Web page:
War will break out in the Persian Gulf in the first half of January. Casualties will be very heavy, but the fighting will be finished by the end of February, and Saddam Hussein will be out of a job.
I don't like this prediction. I'd like nothing better than to be wrong - really. But this is what I think will happen. It's also what a lot of other people are beginning to think, too.You don't have to look very hard to know that war fever is building. Mainly, this is because of a carefully orchestrated and shrewdly nuanced series of speeches by President Bush and Secretary of State James Baker. One recent example is Bush saying recently that economic sanctions against Iraq aren't working so well and that he's "had it" with the way American hostages are being treated in Iraq and Kuwait.
Marlin Fitzwater, the White House spokesman, was asked about all this war talk and said it was designed "to prepare the American people for any eventuality. If we do have to take dramatic action, we want them to know why." That may be so, but it could also mean that the administration has already come to the conclusion that war with Iraq is inevitable.
Diplomacy and economic sanctions don't seem to be working. Bush said as much the other day. Saddam isn't convinced yet that Bush and the rest of those lined up against him really mean business. Apparently, he still thinks that Washington and its allies will get tired of this whole mess and eventually go along with some compromise that lets him keep some of his winnings.
Maybe Saddam is right. Maybe he's smarter than all of us. More likely, he's got bad advisers who misread all the confusing signals coming out of Washington these days. Whatever the reason, he doesn't seem to be budging from his determination to hold on to every inch of Kuwaiti territory his army captured in August.
As for the more than 240,000 American soldiers now deployed in the gulf region, they don't seem to be budging either. Neither is Bush, who continues to demand a full and unconditional Iraqi withdrawal.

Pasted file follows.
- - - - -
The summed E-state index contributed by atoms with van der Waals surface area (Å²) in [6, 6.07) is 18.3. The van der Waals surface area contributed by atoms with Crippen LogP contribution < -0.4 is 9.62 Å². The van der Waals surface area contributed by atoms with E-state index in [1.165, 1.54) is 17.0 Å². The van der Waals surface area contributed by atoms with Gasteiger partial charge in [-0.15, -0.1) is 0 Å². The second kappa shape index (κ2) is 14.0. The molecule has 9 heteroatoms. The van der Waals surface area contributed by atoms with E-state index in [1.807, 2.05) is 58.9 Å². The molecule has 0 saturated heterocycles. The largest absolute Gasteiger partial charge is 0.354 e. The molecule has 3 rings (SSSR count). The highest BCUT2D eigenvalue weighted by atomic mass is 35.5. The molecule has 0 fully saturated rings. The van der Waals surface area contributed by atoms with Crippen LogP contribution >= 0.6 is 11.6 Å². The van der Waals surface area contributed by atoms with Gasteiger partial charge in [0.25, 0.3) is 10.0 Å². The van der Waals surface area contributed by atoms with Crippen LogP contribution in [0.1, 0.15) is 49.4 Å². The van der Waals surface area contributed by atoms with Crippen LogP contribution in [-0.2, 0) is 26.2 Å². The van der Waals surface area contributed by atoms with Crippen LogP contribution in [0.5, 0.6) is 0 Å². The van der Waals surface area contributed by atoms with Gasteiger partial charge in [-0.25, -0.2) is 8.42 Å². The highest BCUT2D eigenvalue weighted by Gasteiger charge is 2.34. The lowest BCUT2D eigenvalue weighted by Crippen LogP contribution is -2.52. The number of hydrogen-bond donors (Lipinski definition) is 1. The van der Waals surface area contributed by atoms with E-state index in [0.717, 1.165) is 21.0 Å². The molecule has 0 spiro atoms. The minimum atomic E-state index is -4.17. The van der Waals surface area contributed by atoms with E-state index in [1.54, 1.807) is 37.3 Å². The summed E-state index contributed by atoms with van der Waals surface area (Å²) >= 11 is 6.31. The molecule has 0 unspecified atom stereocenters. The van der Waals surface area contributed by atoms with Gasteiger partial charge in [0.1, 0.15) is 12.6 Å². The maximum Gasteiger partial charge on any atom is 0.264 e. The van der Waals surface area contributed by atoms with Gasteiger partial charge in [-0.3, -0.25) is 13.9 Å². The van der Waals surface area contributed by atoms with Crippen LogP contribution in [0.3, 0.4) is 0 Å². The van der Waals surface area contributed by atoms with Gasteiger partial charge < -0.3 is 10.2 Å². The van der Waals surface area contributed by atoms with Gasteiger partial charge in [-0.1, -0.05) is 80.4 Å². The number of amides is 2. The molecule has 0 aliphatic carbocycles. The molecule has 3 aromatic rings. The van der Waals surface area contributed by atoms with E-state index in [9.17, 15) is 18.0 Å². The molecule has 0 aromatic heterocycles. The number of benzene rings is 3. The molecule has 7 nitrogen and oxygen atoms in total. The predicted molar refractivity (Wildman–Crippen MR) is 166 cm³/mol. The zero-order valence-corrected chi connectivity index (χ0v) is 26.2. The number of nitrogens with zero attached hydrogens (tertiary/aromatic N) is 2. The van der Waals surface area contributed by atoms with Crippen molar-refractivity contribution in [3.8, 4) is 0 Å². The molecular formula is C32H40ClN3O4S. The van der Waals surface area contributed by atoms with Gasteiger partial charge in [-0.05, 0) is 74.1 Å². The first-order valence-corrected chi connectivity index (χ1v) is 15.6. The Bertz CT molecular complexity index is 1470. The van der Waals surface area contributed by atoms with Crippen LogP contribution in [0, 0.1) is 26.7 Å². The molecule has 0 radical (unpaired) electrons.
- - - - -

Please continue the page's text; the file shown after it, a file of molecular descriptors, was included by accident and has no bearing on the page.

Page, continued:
So unless any of this changes drastically - and that doesn't look likely for now - war looks all but inevitable.
But why the first half of January?
First, because when the attack order comes down, America's generals want to be able to flatten the Iraqis as quickly as possible. They really want an extra 100,000 or so troops as an insurance policy. Getting them and their equipment to the region will take a bit of time.
Second, Bush has tentatively scheduled a visit to Europe in mid-November and American forces in Saudi Arabia around Thanksgiving. It's unlikely he'll be ordering his forces to attack when he's out of Washington. There's an outside chance that the plans for these overseas trips are an elaborate smoke-screen to fool everybody, but my hunch is that they aren't. It's also unlikely the president will launch an attack as we swing into mid-December and Christmas approaches. That would be bad politics.
But look out after the holidays when everything should be in place, including the extra troops and their equipment.
To finish the fighting in four or five weeks, the United States and its allies will have to go in massively and all at once - none of the gradual escalation business like Vietnam. This is the way all of Bush's generals want it done - fast and hard - and the president seems to be in complete agreement. That kind of warfare builds up casualty figures real fast, especially in desert terrain like the gulf region where everything is out in the open.
So those are the predictions. They represent what the situation looks like in early November. Let's hope the situation changes over the coming weeks. We'll all be a lot better off if I'm wrong.